Yield Charts May 2009

STALWART YIELDS ARE HIGH: “What is it that most investors fail to consider?” (answer just below) I've been watching my weekly-plotted yield charts recently. They go back to 2000. (My monthly charts go back to 1985) Our old stand-by stocks near the bottom of our list have not had such high yields in years. BCE, in fact, has not had a higher yield this century, TRP since 2001, Enbridge since 2004, Telus was higher in 2002 and 2003 with the dividend reduction hubbub, CU, as you can discern from its chart, had a higher yield in early 2004. Fortis' yield pattern is different…down evenly from 2000 to nadir in 2005, and then rather evenly up since then. Generally*, it might be a good time to buy if you are interested in adding one of these utility-type commons to your portfolio. Keep an eye on what's going on with prices of these stocks in the near future. Investigate before you invest. The yields on these few stocks seem to have stop going up and are going sidewards. Yield could go higher as many investors consider 'utilities' to be yield-sensitive: Ten year Treasuries are up a full percent since the start of 2009. On the other hand, maybe they have peaked: yields could go sidewards, or maybe start down (all bank stock yields are well down from their peaks). We do not know. Investors seem to be abandoning these stalwarts and rushing into other, shall we say more exciting, stocks since the lows of early March. This is good. It could give us a chance to pick up some solid dividend payers…stocks that have been increasing their dividends even in the midst of the turmoil…stocks that have a long consistent record of dividend payments (well except for Telus) and a more dependable rate of growth. I uploaded TRP and CU's yield charts as examples. Click on Yield Charts. Notice how the last few plots (on the right of the chart) are 'kind of' next to each other (sidewards?) in the CU chart, but down a bit in the TRP graph. I put the GWO yield chart up too as an example of what yields are doing in financial stocks.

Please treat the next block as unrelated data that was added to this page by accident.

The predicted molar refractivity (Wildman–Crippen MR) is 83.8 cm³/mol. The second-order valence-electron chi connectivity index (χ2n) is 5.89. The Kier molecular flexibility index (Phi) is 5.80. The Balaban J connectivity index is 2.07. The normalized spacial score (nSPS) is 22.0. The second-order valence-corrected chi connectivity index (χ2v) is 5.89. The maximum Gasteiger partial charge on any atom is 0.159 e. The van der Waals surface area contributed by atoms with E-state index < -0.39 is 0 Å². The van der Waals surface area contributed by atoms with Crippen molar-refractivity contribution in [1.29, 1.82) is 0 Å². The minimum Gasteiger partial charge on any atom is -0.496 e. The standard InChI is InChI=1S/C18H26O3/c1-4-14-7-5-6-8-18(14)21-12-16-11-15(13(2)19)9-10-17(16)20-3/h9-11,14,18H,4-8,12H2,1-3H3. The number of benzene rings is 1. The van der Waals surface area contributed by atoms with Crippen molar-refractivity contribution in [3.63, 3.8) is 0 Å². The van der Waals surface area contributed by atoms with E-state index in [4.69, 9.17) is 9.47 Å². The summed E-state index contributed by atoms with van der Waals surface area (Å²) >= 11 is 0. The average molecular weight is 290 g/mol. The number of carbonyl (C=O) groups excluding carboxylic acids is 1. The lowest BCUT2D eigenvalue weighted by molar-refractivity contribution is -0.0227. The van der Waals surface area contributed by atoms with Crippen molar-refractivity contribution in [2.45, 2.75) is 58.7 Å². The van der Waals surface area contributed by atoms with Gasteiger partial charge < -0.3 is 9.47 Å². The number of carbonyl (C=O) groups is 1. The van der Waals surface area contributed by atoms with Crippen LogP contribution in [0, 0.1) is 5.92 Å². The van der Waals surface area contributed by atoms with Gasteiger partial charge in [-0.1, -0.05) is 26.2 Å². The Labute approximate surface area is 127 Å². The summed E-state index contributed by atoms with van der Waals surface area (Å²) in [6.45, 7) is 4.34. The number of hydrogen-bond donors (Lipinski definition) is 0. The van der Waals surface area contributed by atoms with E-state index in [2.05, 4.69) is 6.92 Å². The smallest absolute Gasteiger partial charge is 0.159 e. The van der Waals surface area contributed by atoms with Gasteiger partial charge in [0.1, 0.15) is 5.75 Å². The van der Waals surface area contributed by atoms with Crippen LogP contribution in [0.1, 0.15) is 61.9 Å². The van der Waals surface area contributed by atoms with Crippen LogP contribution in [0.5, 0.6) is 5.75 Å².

* By 'generally', I certainly do not mean today. We have been waiting years. But roughly, looking only at the charts, these few stocks seem to be in a buying range. ♣ OBSERVATION: with stocks in the list doing different things at different times, we have diversification (non-correlation) within the list itself. ♣ I write this the day after Standard and Poor's lowered its outlook on British debt from stable to negative. The impact of what governments are doing to curtail the financial mess are being accessed. The deficits are huge. Could America lose its AAA rating? And what effect would that have? Profound, needless to say.

  • “What is it that most investors fail to consider?” page 42 of Jim Rogers great little book A Gift to My Children - A Father's Lessons for Life and Investing “Most look for the bull and neglect the bear. As an investor, I am always in search of 'what is bearish'. When people are crazed about an overheated market and are oblivious to other investment possibilities, that's when I find a good deal. During the stock market bubble of 1998, when most people ignored commodities, I started a commodities index.” TC: There more about commodities on page 41 too. ♣ Many stocks have been rising since early March 2009. But not all. Hence, I looked around for stocks with rising yields (lower prices). The financials and non-financials often go in opposite directions, often are non-correlated.
blog/yield_charts_may_2009.txt · Last modified: 2009/05/26 19:03 by tom
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